Carbon offset project in Eritrea: Program for Promotion of Efficient Cooking Stoves
In order to compensate for our emissions, we support a project which distributes efficient cooking stoves.
Type of certificate
700 tons VER from this project were bought to offset the Munich Re Foundation’s CO2 emissions for the year 2006. The project complements the Foundation’s existing activities in Eritrea.
Since the use of the stoves is strongly embedded in the popular culture a breakout to alternative technologies is unlikely to happen in the short term. This project aims at a village by village transformation from the traditional inefficient stoves to the new more efficient ones leading to a considerable reduction in the consumption of wood fuel and thereby causing a reduction of the emissions released by the stoves. The project consists of the implementation of a program for the promotion of the improved stoves including the training of local artisans, the education of local communities in health and home issues and the promotion of supplies such fire grate, chimney and rain cap, etc. Even the lack of this equipment represents the main barrier for the construction of the new stoves. The revenues from the sale of VERs shall be use to finance this non-local cash costs.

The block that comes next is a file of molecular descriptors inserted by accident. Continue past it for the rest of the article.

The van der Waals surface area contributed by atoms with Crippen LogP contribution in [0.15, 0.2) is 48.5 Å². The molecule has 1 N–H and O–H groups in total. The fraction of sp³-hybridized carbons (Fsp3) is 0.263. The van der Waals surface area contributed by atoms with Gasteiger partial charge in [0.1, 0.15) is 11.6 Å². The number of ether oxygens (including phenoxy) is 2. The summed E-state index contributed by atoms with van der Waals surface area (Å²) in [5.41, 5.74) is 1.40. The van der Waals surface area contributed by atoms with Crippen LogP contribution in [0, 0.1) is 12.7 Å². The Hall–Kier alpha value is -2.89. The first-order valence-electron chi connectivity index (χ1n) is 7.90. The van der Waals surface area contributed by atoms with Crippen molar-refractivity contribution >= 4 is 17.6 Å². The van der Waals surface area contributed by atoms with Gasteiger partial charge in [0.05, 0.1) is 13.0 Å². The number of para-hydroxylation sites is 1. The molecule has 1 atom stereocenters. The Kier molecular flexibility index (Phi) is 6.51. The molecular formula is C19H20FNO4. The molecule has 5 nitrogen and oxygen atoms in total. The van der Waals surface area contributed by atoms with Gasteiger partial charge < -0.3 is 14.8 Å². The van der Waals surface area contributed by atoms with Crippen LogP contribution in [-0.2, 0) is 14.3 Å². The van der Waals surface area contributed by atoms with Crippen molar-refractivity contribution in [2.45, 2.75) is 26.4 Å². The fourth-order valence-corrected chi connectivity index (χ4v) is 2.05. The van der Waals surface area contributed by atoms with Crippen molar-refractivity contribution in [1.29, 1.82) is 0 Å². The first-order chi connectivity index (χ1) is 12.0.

As a result of both the decreased energy ex-penses and the reduced home labour (wood collection) the program generates indirectly additional income benefiting mainly the poor-est households. Therefore, the project signifi-cantly contributes to poverty alleviation in one of the least development countries of the world. Furthermore the decreased biomass harvesting for wood fuel contributes to alleviate the highly deforestation pressures. During the last 40 years more than 50% of the forest cover has been lost.
The aim of the project is to help increase the standard of living for the rural communities in Eritrea through the delivery of modern energy services while pro-tecting the environment. Over a period of 5 years, the project will generate emission reductions of 27,868 t CO2.